Quote of the Day

Theodore Roosevelt was a very effective writer and speaker, and he is eminently quotable. For each of the quotes below, the Theodore Roosevelt Center has provided a brief explanation of the setting or the context in which TR made the statement.

The TR Quote of the Day App, available in the Mac App Store or Android Market for your iOS and Android devices, also includes a TR Quiz to test your knowledge about our 26th president.

Quote for March 05, 2015 :


We want to emphasize that we are the heirs of Lincoln’[s] principles and policies, that he is our man…


Theodore Roosevelt encourages fellow Progressive Albert Beveridge to attend the celebration of Abraham Lincoln’s birthday.

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Previous Quotes:

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At this moment, my small daughter being out, I am acting as nurse to two wee guinea pigs, which she feels would not be safe save in the room with me – and if I can prevent it I do not intend to have wanton suffering inflicted on any creatures.

Elizabeth Stuart Phelps Ward had expressed her concern against conducting research on animals. Roosevelt replied in agreement and lightened his response, telling her about his duty pet sitting.

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Good legislation does not secure good government, which can come only through a good administration.

Statement at a Merchant’s Association Dinner in New York City, on May 25, 1900. Roosevelt was a lifelong advocate of civil service reform. He was a U.S. Civil Service Commissioner 1889-95. Roosevelt was not afraid of government. But he expected government to be efficient, frugal, and scrupulously honest.


…speaking generally the boy or man who does one thing with his whole heart and learns how to do it well, will do other things with his whole heart.

President Roosevelt encourages the school children of Sioux Falls to do their best in all endeavors.

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The amateur athlete who thinks of nothing but athletics, and makes it the serious business of his life, becomes a bore, if nothing worse. A young man who has broken a running or jumping record, who has stroked a winning club crew, or played on his college nine or eleven, has a distinct claim to our respect; but if, when middle-aged, he has still done nothing more in the world, he forfeits even this claim which he originally had.

Roosevelt wrote this in the North American Review in August, 1890. Roosevelt was a lifelong advocate of athletics as part of the school and university curriculum. But he saw athletics as training for adulthood, not a substitute for it.


…they say a stout, elderly President cannot afford to take chances!

This excerpt is from a letter dated May 3, 1902 to Margaret Cary, from whose father TR hoped to buy a horse that would be willing to jump higher than four feet. He notes that his current horse hesitates, and that while no harm has been done so far, he wants a horse that is more comfortable with jumping.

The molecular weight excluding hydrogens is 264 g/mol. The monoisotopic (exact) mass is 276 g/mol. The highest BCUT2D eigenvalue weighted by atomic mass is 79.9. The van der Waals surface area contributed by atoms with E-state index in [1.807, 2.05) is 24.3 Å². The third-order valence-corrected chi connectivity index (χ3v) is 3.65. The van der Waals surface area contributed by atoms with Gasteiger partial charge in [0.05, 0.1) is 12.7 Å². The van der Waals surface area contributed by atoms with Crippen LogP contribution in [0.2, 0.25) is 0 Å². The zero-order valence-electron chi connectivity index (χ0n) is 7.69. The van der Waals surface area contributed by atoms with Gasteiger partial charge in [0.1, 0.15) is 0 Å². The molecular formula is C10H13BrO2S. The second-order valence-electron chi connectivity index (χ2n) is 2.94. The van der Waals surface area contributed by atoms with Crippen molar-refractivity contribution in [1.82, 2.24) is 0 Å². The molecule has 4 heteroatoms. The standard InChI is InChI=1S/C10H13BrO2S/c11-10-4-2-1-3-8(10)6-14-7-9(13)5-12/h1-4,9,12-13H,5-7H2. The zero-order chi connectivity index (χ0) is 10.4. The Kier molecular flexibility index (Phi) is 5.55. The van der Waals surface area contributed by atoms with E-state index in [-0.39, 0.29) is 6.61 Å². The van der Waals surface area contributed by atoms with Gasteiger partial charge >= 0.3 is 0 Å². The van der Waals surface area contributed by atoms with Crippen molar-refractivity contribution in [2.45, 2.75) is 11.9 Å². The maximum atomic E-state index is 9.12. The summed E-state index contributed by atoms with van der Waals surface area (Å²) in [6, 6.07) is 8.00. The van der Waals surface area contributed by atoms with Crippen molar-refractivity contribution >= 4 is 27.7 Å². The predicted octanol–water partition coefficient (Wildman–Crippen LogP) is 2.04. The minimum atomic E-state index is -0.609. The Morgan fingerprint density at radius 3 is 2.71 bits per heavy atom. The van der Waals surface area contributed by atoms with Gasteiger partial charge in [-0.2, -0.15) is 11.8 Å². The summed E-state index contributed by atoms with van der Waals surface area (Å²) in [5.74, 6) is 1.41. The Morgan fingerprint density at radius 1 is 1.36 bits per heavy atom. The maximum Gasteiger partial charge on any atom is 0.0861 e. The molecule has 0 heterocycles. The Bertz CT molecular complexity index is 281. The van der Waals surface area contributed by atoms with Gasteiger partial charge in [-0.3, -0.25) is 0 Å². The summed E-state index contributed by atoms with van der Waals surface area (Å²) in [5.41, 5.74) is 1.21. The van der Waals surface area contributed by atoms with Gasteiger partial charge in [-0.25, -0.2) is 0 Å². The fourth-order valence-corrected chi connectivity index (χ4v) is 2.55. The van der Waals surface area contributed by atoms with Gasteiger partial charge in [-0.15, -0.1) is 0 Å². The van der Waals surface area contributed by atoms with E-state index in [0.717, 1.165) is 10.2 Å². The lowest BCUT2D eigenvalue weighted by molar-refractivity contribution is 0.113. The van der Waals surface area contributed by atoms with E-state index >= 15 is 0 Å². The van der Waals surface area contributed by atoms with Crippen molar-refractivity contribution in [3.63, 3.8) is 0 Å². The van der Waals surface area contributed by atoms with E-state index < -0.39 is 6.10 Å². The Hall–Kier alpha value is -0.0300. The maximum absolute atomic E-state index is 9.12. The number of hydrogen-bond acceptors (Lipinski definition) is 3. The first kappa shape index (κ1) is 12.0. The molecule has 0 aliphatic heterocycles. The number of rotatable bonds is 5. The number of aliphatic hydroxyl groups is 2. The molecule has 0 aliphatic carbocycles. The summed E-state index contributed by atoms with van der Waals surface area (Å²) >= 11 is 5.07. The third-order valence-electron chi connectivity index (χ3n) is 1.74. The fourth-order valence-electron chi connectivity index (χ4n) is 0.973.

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It is an incalculable added pleasure to any one’s sum of happiness if he or she grows to know, even slightly and imperfectly, how to read and enjoy the wonder-book of nature

Roosevelt wrote these words in Outdoor Pastimes of an American Hunter in 1905. TR understood that one must read books to prepare for life in nature, but that all the library study in the world could not fully prepare one for the kinds of insight that can only be gained in the field.


I believe with all my heart in this Nation playing its part manfully and well. I believe that we are now, at the outset of the twentieth centure [sic.], face to face with great world problems; that we can not help playing the part of a great world power…

Theodore Roosevelt compares the duties of a man in his community to the duties of a nation in the worldwide community. He points out the U.S. has taken on an increasingly great role in the world and that role must be carried out with strength and courtesy.

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I am more proud of you, and of the other three, than I can say. And every one who speaks to me of you boys does it with a look and in a tone that makes my heart swell.

In a 1917 letter to his son, Archie, Theodore Roosevelt mentions how proud he is of having all four sons taking part, through military service, in the Great War.

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…it is by no means easy to combine honesty and efficiency; and yet it is absolutely necessary, in order to do any work really worth doing.

Theodore Roosevelt states these words in the preface to American Ideals, a collection of essays for the men who, like Roosevelt, work toward “raising the standard of public life.”


Politics here are in chaos. I should be sure that either party would be defeated if it were not for the fact that the other is its opponent.

Theodore Roosevelt sent an update on domestic politics to Joseph Bucklin Bishop, who worked overseas in the Canal Zone in 1911.

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